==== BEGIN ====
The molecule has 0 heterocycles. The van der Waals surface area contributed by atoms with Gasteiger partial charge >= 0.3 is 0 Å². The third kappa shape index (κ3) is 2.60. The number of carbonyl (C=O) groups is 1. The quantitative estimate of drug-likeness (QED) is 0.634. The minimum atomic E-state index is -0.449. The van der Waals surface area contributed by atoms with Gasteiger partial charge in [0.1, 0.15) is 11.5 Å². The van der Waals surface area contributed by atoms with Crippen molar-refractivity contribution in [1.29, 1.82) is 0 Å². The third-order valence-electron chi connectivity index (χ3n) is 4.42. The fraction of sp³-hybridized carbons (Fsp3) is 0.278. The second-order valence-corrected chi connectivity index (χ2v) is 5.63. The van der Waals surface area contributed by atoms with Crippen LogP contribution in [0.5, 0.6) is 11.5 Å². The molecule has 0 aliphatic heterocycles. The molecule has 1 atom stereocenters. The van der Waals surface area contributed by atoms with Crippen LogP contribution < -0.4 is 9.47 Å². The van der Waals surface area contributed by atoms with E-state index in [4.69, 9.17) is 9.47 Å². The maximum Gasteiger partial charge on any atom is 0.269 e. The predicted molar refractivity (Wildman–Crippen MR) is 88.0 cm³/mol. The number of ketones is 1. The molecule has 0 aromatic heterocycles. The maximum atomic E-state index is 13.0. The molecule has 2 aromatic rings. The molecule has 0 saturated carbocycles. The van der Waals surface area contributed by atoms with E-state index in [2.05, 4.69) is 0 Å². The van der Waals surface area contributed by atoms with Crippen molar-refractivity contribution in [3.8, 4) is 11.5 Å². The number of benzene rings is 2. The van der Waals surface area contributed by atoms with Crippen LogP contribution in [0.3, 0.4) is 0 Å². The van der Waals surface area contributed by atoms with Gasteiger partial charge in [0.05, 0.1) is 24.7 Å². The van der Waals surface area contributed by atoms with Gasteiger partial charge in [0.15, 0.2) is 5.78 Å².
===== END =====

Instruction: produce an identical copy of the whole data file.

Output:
The molecule has 0 heterocycles. The van der Waals surface area contributed by atoms with Gasteiger partial charge >= 0.3 is 0 Å². The third kappa shape index (κ3) is 2.60. The number of carbonyl (C=O) groups is 1. The quantitative estimate of drug-likeness (QED) is 0.634. The minimum atomic E-state index is -0.449. The van der Waals surface area contributed by atoms with Gasteiger partial charge in [0.1, 0.15) is 11.5 Å². The van der Waals surface area contributed by atoms with Crippen molar-refractivity contribution in [1.29, 1.82) is 0 Å². The third-order valence-electron chi connectivity index (χ3n) is 4.42. The fraction of sp³-hybridized carbons (Fsp3) is 0.278. The second-order valence-corrected chi connectivity index (χ2v) is 5.63. The van der Waals surface area contributed by atoms with Crippen LogP contribution in [0.5, 0.6) is 11.5 Å². The molecule has 0 aliphatic heterocycles. The molecule has 1 atom stereocenters. The van der Waals surface area contributed by atoms with Crippen LogP contribution < -0.4 is 9.47 Å². The van der Waals surface area contributed by atoms with E-state index in [4.69, 9.17) is 9.47 Å². The maximum Gasteiger partial charge on any atom is 0.269 e. The predicted molar refractivity (Wildman–Crippen MR) is 88.0 cm³/mol. The number of ketones is 1. The molecule has 0 aromatic heterocycles. The maximum atomic E-state index is 13.0. The molecule has 2 aromatic rings. The molecule has 0 saturated carbocycles. The van der Waals surface area contributed by atoms with E-state index in [2.05, 4.69) is 0 Å². The van der Waals surface area contributed by atoms with Crippen molar-refractivity contribution in [3.8, 4) is 11.5 Å². The number of benzene rings is 2. The van der Waals surface area contributed by atoms with Crippen LogP contribution in [0.3, 0.4) is 0 Å². The van der Waals surface area contributed by atoms with Gasteiger partial charge in [0.05, 0.1) is 24.7 Å². The van der Waals surface area contributed by atoms with Gasteiger partial charge in [0.15, 0.2) is 5.78 Å².